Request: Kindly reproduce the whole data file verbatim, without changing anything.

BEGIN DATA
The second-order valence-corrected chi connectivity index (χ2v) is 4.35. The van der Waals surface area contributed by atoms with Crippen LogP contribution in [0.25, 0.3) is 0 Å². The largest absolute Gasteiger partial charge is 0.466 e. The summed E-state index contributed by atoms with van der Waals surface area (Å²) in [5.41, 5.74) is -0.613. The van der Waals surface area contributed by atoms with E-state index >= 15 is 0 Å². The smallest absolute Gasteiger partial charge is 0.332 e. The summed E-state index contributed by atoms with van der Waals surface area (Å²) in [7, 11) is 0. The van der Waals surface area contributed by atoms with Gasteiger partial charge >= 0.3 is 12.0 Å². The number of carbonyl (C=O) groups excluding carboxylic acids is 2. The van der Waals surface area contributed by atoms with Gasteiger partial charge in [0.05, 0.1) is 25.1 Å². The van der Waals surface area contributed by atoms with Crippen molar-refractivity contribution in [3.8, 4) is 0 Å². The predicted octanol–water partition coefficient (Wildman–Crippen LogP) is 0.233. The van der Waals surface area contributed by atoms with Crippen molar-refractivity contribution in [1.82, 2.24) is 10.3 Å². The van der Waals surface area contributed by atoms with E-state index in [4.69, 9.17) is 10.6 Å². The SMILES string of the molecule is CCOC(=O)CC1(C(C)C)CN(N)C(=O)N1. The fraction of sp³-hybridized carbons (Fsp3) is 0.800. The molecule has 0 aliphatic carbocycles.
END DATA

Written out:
The second-order valence-corrected chi connectivity index (χ2v) is 4.35. The van der Waals surface area contributed by atoms with Crippen LogP contribution in [0.25, 0.3) is 0 Å². The largest absolute Gasteiger partial charge is 0.466 e. The summed E-state index contributed by atoms with van der Waals surface area (Å²) in [5.41, 5.74) is -0.613. The van der Waals surface area contributed by atoms with E-state index >= 15 is 0 Å². The smallest absolute Gasteiger partial charge is 0.332 e. The summed E-state index contributed by atoms with van der Waals surface area (Å²) in [7, 11) is 0. The van der Waals surface area contributed by atoms with Gasteiger partial charge >= 0.3 is 12.0 Å². The number of carbonyl (C=O) groups excluding carboxylic acids is 2. The van der Waals surface area contributed by atoms with Gasteiger partial charge in [0.05, 0.1) is 25.1 Å². The van der Waals surface area contributed by atoms with Crippen molar-refractivity contribution in [3.8, 4) is 0 Å². The predicted octanol–water partition coefficient (Wildman–Crippen LogP) is 0.233. The van der Waals surface area contributed by atoms with Crippen molar-refractivity contribution in [1.82, 2.24) is 10.3 Å². The van der Waals surface area contributed by atoms with E-state index in [4.69, 9.17) is 10.6 Å². The SMILES string of the molecule is CCOC(=O)CC1(C(C)C)CN(N)C(=O)N1. The fraction of sp³-hybridized carbons (Fsp3) is 0.800. The molecule has 0 aliphatic carbocycles.